As the days go by, the Ty Lawson trade is looking more and more like a bust for the Houston Rockets. Over the span of 18 games, Lawson went from starting alongside James Harden to a sixth-man role to barely playing at all. In his last five games, the former Tarheel played a total of 67 minutes, including an embarrassing DNP-CD during a OT win over the New York Knicks on Nov. 29.
Even though Kostas Papanikolaou (who was released by Denver in August and then brought back in November) and the Rockets’ protected 2016 first-round pick are the only assets the Nuggets still possess from the Lawson trade, they appear to be the winners of this past summer’s blockbuster by default.
Meanwhile, the Lawson saga in Houston appears to be headed for another turn, as Steve Kyler of Basketball Insiders reports the club may be ready to move from their prized offseason addition.
“The Rockets have been sniffing around the league for deals and there is a belief among other teams that Lawson could be had in trade, and had cheaply. Lawson is owed $12.4 million this season with the final $13.21 million of his deal being fully non-guaranteed.”
The upside to acquiring Lawson is he’s a 28-year-old speed demon who averaged 14.2 points and 6.6 assists, while shooting 36.9 percent from deep, during his six seasons in Denver. Additionally, his non-guaranteed 2016-17 salary allows potential suitors to take a one-year flier and cut bait after the season if things don’t work out.
The potential obstacles to Houston finding a taker are that this era’s crop of point guards is the deepest its been in a long time. There are few teams in need of a floor general, and some of the clubs that could use one (Phoenix, Indiana, Dallas) would be a poor fit. Also, there’s also the off-the-court baggage that Lawson carries with him. Lawson’s two DUIs led to his exile from the Rockies, and he would need a good support system to help keep him out of trouble.
So, who should be interested in acquiring Lawson’s services?
With center Rudy Gobert out indefinitely with a left MCL sprain, the more immediate need for the Jazz is finding some size up front. However, the offseason loss of Dante Exum to an ACL tear still leaves a void at the point guard spot.
Trey Burke and rookie Raul Neto, Exum’s replacements, are contributing 14.5 points and 4.7 assists collectively. Utah is also dead-last in PACE rating (94.7) and 16th in offensive efficiency (100.8), per ESPN’s Hollinger stats. In other words, the Jazz could use someone like Lawson to push the tempo and give the team a scoring boost. Even with his score-first mentality, Lawson is still a better facilitator than Neto or Burke. Plus, the Jazz could let Lawson walk after the season once Exum’s return nears.
The trick will be finding the contracts to make a deal work financially. The only players on Utah’s payroll making close to Lawson’s $12.4 million salary are Gordon Hayward ($15.4 million) Derrick Favors ($12 million) and Alec Burks ($9.4 million). The first two are likely off-limits, while Burks is in the first year of a four-year extension. Still, the Jazz backcourt is going to be pretty crowded once Exum comes back, and Utah’s grip on the seventh seed in the West is bound to loosen as the injuries pile up. Houston has the size and talent to fill Utah’s needs. It’s just a matter of what Utah is willing to give up to get it.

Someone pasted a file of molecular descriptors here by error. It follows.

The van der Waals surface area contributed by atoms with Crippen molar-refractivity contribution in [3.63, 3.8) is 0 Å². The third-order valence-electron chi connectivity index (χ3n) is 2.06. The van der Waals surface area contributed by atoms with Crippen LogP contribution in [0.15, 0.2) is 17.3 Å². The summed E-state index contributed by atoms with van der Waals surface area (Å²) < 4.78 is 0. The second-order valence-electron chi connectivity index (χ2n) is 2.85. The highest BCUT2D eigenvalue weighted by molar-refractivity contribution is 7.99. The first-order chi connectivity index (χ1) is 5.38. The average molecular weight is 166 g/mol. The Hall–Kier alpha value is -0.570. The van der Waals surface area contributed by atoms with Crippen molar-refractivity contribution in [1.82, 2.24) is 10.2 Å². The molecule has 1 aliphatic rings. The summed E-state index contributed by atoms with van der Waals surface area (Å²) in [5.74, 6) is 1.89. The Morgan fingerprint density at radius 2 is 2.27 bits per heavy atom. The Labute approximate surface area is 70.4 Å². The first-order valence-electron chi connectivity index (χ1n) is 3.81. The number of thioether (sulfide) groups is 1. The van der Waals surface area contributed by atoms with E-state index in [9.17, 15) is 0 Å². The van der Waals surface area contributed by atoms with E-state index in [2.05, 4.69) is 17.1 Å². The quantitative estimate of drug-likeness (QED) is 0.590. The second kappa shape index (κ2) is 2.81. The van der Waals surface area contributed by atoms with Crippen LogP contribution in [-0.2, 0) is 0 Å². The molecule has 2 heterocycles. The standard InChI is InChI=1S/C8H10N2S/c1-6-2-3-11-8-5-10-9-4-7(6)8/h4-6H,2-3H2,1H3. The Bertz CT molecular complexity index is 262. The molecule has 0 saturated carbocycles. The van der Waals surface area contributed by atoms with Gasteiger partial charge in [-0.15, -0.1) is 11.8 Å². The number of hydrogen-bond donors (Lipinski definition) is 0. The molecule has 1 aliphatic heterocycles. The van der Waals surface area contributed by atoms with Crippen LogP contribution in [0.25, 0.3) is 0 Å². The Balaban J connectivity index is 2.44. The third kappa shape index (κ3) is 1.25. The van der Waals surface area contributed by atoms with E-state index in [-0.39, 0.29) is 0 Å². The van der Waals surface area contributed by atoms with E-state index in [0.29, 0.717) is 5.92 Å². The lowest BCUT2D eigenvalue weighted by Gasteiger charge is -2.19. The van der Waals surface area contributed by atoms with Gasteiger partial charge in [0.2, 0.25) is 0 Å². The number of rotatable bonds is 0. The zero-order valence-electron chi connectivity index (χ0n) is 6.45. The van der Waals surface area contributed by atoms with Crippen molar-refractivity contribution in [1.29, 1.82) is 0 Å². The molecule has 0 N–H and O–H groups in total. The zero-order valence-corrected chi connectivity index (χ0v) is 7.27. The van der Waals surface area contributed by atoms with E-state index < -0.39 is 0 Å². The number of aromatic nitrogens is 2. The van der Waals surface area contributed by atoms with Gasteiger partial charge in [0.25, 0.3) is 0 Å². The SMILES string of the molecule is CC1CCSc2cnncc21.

With Derrick Rose’s constant health concerns, the Bulls need an insurance plan in place in the event another catastrophic D-Rose injury. In the past, Kirk Hinrich and Aaron Brooks have both done a suitable job of filling in for the former MVP. However, Hinrich is 34 years old and dealing with his own durability issues (currently nursing a bum hip), while Brooks is struggling to beat out E’Twaun Moore for playing time lately.
While expensive, Lawson would represent an upgrade over the triumvirate of Brooks, Hinrich and Moore. He could provide an offensive spark for a Bulls team scoring just 98.9 points per game while giving Chicago a starter-quality option if or when Rose goes down.
In return, the Bulls have a plethora of big bodies up front that could fill Houston’s current need at power forward. Taj Gibson is a talented reserve who could thrive in a starting role. Another possibility is Pau Gasol, who is having a down year by his standards (14.4 points, 10.8 boards, two blocks) and doesn’t appear to be a great fit in Fred Hoiberg’s scheme. The Rockets have kicked the tires on a Gasol deal in the past, and he’s the kind of big name on a reasonable contract ($7.4 million this year, player option worth $7.7 million next year) that would intrigue Houston GM Daryl Morey.
The Nets are stuck at a bit of a crossroads. They have the second-worst record in the conference at 5-13, but can’t afford to tank because they owe their 2016 first-round pick to the Boston Celtics. However, the roster, as it’s currently constructed, isn’t good enough to compete, even in the East.
After deciding to move on from the Deron Williams era over the summer, Brooklyn has been trying to get by with Jarrett Jack as its starting point guard. To his credit, Jack is posting career-highs in points (14 points per game), assists (7.1) and rebounds (4.4), but the Nets are going to need an infusion of talent to get out of their current rut.
The problem is, with few assets and even fewer future draft picks, the Nets don’t have much to offer in a Lawson deal. Andrea Bargnani would do little to cure Houston’s defensive woes, while Brooklyn would be foolish to part with key pieces like Thaddeus Young or Rondae Hollis-Jefferson for a one-year Lawson rental.
Still, of the players rumored to be on the block, Lawson is among the most talented. If Brooklyn is serious about salvaging this season, they may want to give Morey a call to see what it will take to ship Lawson to the Eastside.